Can You Sleep Too Much? I Psych Central

If you sleep too long or too little, there are strategies that can help you improve the quality of your sleep and avoid oversleeping.

You have probably heard the phrase: “Sleep well”. But what about oversleeping? Can you sleep too much

If you sleep more than the recommended daily amount, it may indicate that you are not resting as well as you think you are. Sleep disorders, medications, or medical conditions can be the underlying cause that can be treated.

Some people simply have a natural biological clock that requires them to sleep more hours. For this second group, known as late risers, treating the condition can mean incorporating a longer sleep pattern into their daily life.

Sleeping excessively has been linked to some health problems, but doctors don’t know if sleep was due to these health conditions or the cause.

How much sleep you need depends on your age. the Centers for Disease Control and Prevention (CDC) recommends the following:

  • 13 to 18 years: 8 to 10 hours per night
  • 18 to 60 years: 7 or more hours per night
  • 61 to 65 years: 7 to 9 hours per night
  • over 65 years: 7 to 8 hours per night

People who sleep longer are sometimes referred to as late risers. According to the American Academy of Sleep Medicine (AASM), late risers need 10 to 12 hours of sleep each night to feel refreshed the next day.

Too much sleep can also fall under the definition of hypersomnia – a condition characterized by being overly tired during the day or sleeping prolonged at night.

So can you sleep too much? Although some people can oversleep regularly and have no health problems, sleeping long hours is also associated with health problems. However, it is not clear whether long sleep is due to other health problems or their cause.

ONE Review 2018 notes that people who sleep longer may do so due to a number of factors, such as: B. Depression or chronic pain.

The cause of long sleep is unknown. For some people, this may be their natural sleep pattern or the biological circadian rhythm.

Hypersomnia can be idiopathic – it has no known cause or it can be the result of:

  • another sleep disorder such as narcolepsy or sleep apnea
  • Autonomous nervous system or central nervous system dysfunction
  • Prescription drugs
  • Substance use
  • Head injury or trauma
  • Conditions like depression or obesity

According to the National Institutes of Health (NIH)Sometimes hypersomnia has a genetic link. The condition is usually diagnosed in adolescence or young adulthood.

Late risers often have to wake up before their preferred time to cope with everyday life. You can catch up on this sleep on weekends and days off.

When you’re a late riser, what happens when you sleep too much is less important than what happens when you try to sleep less.

Fighting your natural sleep rhythm can make your symptoms worse or even lead to the development of another sleep disorder, according to the AASM.

Hypersomnia can have a number of side effects, including:

  • Problems waking up from sleep
  • Feelings of fear and irritation
  • low energy level
  • slow thinking and speaking
  • Hallucinations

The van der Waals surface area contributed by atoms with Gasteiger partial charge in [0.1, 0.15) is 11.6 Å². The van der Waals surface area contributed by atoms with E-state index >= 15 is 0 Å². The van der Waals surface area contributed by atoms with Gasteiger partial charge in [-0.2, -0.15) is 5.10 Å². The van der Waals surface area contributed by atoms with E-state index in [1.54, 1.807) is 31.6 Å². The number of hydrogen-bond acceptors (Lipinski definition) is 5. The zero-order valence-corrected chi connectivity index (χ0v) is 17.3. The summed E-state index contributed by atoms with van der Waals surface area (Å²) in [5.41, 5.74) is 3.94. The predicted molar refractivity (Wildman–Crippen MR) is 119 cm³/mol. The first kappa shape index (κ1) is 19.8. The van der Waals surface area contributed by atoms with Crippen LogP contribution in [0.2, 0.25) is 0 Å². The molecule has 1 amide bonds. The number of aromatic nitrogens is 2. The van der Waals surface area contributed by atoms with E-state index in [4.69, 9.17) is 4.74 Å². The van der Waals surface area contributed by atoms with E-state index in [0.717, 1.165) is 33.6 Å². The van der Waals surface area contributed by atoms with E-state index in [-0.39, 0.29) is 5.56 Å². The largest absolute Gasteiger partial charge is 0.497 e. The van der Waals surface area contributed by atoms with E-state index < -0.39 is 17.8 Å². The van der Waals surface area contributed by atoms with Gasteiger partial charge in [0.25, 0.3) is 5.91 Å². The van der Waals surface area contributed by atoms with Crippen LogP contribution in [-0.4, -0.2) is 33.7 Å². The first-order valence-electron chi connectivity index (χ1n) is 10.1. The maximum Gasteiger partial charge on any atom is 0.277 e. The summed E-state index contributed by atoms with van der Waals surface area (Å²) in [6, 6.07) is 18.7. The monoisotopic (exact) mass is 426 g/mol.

• Memory challenges
  • Loss of appetite

Living with this condition can be challenging. Symptoms can often lead to problems at work, school, and your relationships.

The risk of falling asleep while doing activities like driving a car means you may be at a higher risk of car accidents.

Treatment for hypersomnia usually involves identifying and treating the underlying cause, if any.

In August 2021 the Food and Drug Administration (FDA) approved Xywav for idiopathic hypersomnia. The drug was already approved for the treatment of cataplexy and narcolepsy.

For hypersomnia with no known cause, a doctor may try to manage the symptoms of the condition. The following drugs can be recommended:

  • Stimulants (amphetamine, methylphenidate, modafinil)
  • Antidepressants
  • Clonidine (Catapres)
  • Levodopa
  • Bromocriptine (Parlodel)

Cognitive behavioral therapy (CBT) can also be recommended. It can help you learn coping techniques and self-help strategies to manage your symptoms.

If you have hypersomnia or are a late riser, there are a few strategies you can use to improve the quality of your sleep. These can include:

  • Reducing stimulants such as alcohol, caffeine, and cigarettes before bed
  • regular exercise and a balanced diet
  • Have a regular bedtime
  • Eliminate distractions in the room you sleep in

You can also benefit from taking short naps during the day, especially when engaging in activities that require focus.

Also, if you’re a late riser, it might be a good idea to plan long sleep times into your day as often as possible to avoid developing another sleep state.

If you’re concerned or want more information, consider speaking to a doctor or psychologist. They may be able to provide better insight into other strategies to try and recommend further evaluation.

Hypersomnia or long sleep can make it difficult to cope with everyday life. Determining the underlying cause is often the first step in improving your symptoms.

If there’s no obvious cause for your symptoms, or you’re a late riser by nature, it can be helpful to incorporate a longer sleep schedule into your daily routine. New medications and conversational therapies can also help manage your symptoms.

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